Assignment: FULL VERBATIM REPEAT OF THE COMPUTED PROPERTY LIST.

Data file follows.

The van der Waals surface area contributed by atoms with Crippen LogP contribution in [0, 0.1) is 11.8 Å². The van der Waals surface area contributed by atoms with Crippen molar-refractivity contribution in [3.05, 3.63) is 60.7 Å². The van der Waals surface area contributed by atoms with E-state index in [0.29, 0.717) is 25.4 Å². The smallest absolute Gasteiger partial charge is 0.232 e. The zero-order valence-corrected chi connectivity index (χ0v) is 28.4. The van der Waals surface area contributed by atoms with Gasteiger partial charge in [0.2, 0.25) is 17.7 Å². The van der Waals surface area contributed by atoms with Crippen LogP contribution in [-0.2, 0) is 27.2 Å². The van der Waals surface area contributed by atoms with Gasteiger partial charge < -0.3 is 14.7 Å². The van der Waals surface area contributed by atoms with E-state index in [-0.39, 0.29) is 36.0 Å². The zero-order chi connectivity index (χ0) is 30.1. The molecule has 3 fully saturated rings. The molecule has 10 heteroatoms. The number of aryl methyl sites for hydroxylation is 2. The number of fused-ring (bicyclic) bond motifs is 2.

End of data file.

The van der Waals surface area contributed by atoms with Crippen LogP contribution in [0, 0.1) is 11.8 Å². The van der Waals surface area contributed by atoms with Crippen molar-refractivity contribution in [3.05, 3.63) is 60.7 Å². The van der Waals surface area contributed by atoms with E-state index in [0.29, 0.717) is 25.4 Å². The smallest absolute Gasteiger partial charge is 0.232 e. The zero-order valence-corrected chi connectivity index (χ0v) is 28.4. The van der Waals surface area contributed by atoms with Gasteiger partial charge in [0.2, 0.25) is 17.7 Å². The van der Waals surface area contributed by atoms with Crippen LogP contribution in [-0.2, 0) is 27.2 Å². The van der Waals surface area contributed by atoms with Gasteiger partial charge < -0.3 is 14.7 Å². The van der Waals surface area contributed by atoms with E-state index in [-0.39, 0.29) is 36.0 Å². The zero-order chi connectivity index (χ0) is 30.1. The molecule has 3 fully saturated rings. The molecule has 10 heteroatoms. The number of aryl methyl sites for hydroxylation is 2. The number of fused-ring (bicyclic) bond motifs is 2.